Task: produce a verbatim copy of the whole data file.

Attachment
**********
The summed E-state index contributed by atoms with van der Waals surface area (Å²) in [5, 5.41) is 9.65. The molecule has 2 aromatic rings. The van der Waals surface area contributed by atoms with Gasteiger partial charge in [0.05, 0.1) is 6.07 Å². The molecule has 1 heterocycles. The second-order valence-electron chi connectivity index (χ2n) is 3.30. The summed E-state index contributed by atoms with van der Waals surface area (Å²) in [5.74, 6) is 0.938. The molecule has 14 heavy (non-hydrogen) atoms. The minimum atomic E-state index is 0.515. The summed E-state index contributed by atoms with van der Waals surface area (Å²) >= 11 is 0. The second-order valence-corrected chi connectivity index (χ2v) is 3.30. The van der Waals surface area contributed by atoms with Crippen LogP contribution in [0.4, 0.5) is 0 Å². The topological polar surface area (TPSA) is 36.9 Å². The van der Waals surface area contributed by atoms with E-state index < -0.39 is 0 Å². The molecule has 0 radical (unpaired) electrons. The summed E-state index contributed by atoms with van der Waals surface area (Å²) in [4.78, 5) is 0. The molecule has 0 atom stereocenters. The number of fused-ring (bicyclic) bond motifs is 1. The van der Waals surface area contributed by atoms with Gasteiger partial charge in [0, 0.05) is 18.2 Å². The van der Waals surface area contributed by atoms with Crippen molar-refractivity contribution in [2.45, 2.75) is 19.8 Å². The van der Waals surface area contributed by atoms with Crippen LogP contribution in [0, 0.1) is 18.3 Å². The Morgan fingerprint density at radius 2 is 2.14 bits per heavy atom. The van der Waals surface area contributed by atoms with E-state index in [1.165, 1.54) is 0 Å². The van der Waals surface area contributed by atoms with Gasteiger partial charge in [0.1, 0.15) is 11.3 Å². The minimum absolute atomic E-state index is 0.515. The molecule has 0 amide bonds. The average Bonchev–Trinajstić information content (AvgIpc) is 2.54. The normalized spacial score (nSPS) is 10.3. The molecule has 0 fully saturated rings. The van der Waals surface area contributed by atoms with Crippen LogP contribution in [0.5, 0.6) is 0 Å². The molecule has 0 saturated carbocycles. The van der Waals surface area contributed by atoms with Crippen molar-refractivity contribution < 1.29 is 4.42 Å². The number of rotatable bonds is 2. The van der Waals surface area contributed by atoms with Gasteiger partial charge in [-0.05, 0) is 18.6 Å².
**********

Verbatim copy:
The summed E-state index contributed by atoms with van der Waals surface area (Å²) in [5, 5.41) is 9.65. The molecule has 2 aromatic rings. The van der Waals surface area contributed by atoms with Gasteiger partial charge in [0.05, 0.1) is 6.07 Å². The molecule has 1 heterocycles. The second-order valence-electron chi connectivity index (χ2n) is 3.30. The summed E-state index contributed by atoms with van der Waals surface area (Å²) in [5.74, 6) is 0.938. The molecule has 14 heavy (non-hydrogen) atoms. The minimum atomic E-state index is 0.515. The summed E-state index contributed by atoms with van der Waals surface area (Å²) >= 11 is 0. The second-order valence-corrected chi connectivity index (χ2v) is 3.30. The van der Waals surface area contributed by atoms with Crippen LogP contribution in [0.4, 0.5) is 0 Å². The topological polar surface area (TPSA) is 36.9 Å². The van der Waals surface area contributed by atoms with E-state index < -0.39 is 0 Å². The molecule has 0 radical (unpaired) electrons. The summed E-state index contributed by atoms with van der Waals surface area (Å²) in [4.78, 5) is 0. The molecule has 0 atom stereocenters. The number of fused-ring (bicyclic) bond motifs is 1. The van der Waals surface area contributed by atoms with Gasteiger partial charge in [0, 0.05) is 18.2 Å². The van der Waals surface area contributed by atoms with Crippen molar-refractivity contribution in [2.45, 2.75) is 19.8 Å². The van der Waals surface area contributed by atoms with Crippen LogP contribution in [0, 0.1) is 18.3 Å². The Morgan fingerprint density at radius 2 is 2.14 bits per heavy atom. The van der Waals surface area contributed by atoms with E-state index in [1.165, 1.54) is 0 Å². The van der Waals surface area contributed by atoms with Gasteiger partial charge in [0.1, 0.15) is 11.3 Å². The minimum absolute atomic E-state index is 0.515. The molecule has 0 amide bonds. The average Bonchev–Trinajstić information content (AvgIpc) is 2.54. The normalized spacial score (nSPS) is 10.3. The molecule has 0 fully saturated rings. The van der Waals surface area contributed by atoms with Crippen LogP contribution in [0.5, 0.6) is 0 Å². The molecule has 0 saturated carbocycles. The van der Waals surface area contributed by atoms with Crippen molar-refractivity contribution < 1.29 is 4.42 Å². The number of rotatable bonds is 2. The van der Waals surface area contributed by atoms with Gasteiger partial charge in [-0.05, 0) is 18.6 Å².